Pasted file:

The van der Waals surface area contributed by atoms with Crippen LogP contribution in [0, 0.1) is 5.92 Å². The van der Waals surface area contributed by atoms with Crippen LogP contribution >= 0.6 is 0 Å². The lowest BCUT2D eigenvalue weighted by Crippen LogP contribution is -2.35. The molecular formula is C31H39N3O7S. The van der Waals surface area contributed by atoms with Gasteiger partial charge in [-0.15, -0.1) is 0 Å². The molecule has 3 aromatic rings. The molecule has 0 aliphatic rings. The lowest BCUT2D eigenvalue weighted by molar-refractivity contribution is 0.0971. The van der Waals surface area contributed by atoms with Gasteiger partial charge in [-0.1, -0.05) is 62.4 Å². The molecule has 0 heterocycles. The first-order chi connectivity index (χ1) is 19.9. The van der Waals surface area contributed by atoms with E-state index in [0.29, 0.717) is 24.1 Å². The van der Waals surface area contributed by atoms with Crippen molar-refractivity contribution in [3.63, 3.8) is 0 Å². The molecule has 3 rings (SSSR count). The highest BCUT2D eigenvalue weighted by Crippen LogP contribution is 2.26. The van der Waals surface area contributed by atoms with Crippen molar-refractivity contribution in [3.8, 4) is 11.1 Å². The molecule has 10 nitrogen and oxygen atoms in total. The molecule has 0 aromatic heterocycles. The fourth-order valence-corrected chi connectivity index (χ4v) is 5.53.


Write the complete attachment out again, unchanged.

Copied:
The van der Waals surface area contributed by atoms with Crippen LogP contribution in [0, 0.1) is 5.92 Å². The van der Waals surface area contributed by atoms with Crippen LogP contribution >= 0.6 is 0 Å². The lowest BCUT2D eigenvalue weighted by Crippen LogP contribution is -2.35. The molecular formula is C31H39N3O7S. The van der Waals surface area contributed by atoms with Gasteiger partial charge in [-0.15, -0.1) is 0 Å². The molecule has 3 aromatic rings. The molecule has 0 aliphatic rings. The lowest BCUT2D eigenvalue weighted by molar-refractivity contribution is 0.0971. The van der Waals surface area contributed by atoms with Gasteiger partial charge in [-0.1, -0.05) is 62.4 Å². The molecule has 0 heterocycles. The first-order chi connectivity index (χ1) is 19.9. The van der Waals surface area contributed by atoms with E-state index in [0.29, 0.717) is 24.1 Å². The van der Waals surface area contributed by atoms with Crippen molar-refractivity contribution in [3.63, 3.8) is 0 Å². The molecule has 3 rings (SSSR count). The highest BCUT2D eigenvalue weighted by Crippen LogP contribution is 2.26. The van der Waals surface area contributed by atoms with Crippen molar-refractivity contribution in [3.8, 4) is 11.1 Å². The molecule has 10 nitrogen and oxygen atoms in total. The molecule has 0 aromatic heterocycles. The fourth-order valence-corrected chi connectivity index (χ4v) is 5.53.